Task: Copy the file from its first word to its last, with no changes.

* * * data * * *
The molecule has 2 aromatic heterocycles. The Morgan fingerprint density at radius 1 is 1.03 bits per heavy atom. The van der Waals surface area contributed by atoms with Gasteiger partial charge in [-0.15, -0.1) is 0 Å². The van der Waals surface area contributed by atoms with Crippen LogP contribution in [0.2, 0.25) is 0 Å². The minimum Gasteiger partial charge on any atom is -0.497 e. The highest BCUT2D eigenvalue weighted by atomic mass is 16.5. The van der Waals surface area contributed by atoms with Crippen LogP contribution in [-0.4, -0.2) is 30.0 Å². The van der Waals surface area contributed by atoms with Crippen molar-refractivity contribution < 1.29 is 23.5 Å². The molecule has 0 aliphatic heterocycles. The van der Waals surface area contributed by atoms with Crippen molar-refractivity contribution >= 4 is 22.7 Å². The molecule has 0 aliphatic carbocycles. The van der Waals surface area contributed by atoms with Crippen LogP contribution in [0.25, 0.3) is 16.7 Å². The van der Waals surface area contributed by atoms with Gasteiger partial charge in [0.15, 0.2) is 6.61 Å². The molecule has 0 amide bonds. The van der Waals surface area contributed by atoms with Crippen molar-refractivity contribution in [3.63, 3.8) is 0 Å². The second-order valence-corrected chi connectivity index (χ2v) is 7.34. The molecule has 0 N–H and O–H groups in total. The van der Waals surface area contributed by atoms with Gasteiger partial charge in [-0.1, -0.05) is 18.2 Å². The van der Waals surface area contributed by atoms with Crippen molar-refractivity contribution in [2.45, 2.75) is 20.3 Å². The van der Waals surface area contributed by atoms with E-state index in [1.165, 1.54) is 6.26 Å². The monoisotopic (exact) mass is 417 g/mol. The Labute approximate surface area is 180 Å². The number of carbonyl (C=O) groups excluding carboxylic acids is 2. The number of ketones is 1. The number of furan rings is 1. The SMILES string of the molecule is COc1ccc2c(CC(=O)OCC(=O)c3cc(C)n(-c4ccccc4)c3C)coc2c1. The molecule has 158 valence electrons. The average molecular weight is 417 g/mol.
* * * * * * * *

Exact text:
The molecule has 2 aromatic heterocycles. The Morgan fingerprint density at radius 1 is 1.03 bits per heavy atom. The van der Waals surface area contributed by atoms with Gasteiger partial charge in [-0.15, -0.1) is 0 Å². The van der Waals surface area contributed by atoms with Crippen LogP contribution in [0.2, 0.25) is 0 Å². The minimum Gasteiger partial charge on any atom is -0.497 e. The highest BCUT2D eigenvalue weighted by atomic mass is 16.5. The van der Waals surface area contributed by atoms with Crippen LogP contribution in [-0.4, -0.2) is 30.0 Å². The van der Waals surface area contributed by atoms with Crippen molar-refractivity contribution < 1.29 is 23.5 Å². The molecule has 0 aliphatic heterocycles. The van der Waals surface area contributed by atoms with Crippen molar-refractivity contribution >= 4 is 22.7 Å². The molecule has 0 aliphatic carbocycles. The van der Waals surface area contributed by atoms with Crippen LogP contribution in [0.25, 0.3) is 16.7 Å². The van der Waals surface area contributed by atoms with Gasteiger partial charge in [0.15, 0.2) is 6.61 Å². The molecule has 0 amide bonds. The van der Waals surface area contributed by atoms with Crippen molar-refractivity contribution in [3.63, 3.8) is 0 Å². The second-order valence-corrected chi connectivity index (χ2v) is 7.34. The molecule has 0 N–H and O–H groups in total. The van der Waals surface area contributed by atoms with Gasteiger partial charge in [-0.1, -0.05) is 18.2 Å². The van der Waals surface area contributed by atoms with Crippen molar-refractivity contribution in [2.45, 2.75) is 20.3 Å². The van der Waals surface area contributed by atoms with E-state index in [1.165, 1.54) is 6.26 Å². The monoisotopic (exact) mass is 417 g/mol. The Labute approximate surface area is 180 Å². The number of carbonyl (C=O) groups excluding carboxylic acids is 2. The number of ketones is 1. The number of furan rings is 1. The SMILES string of the molecule is COc1ccc2c(CC(=O)OCC(=O)c3cc(C)n(-c4ccccc4)c3C)coc2c1. The molecule has 158 valence electrons. The average molecular weight is 417 g/mol.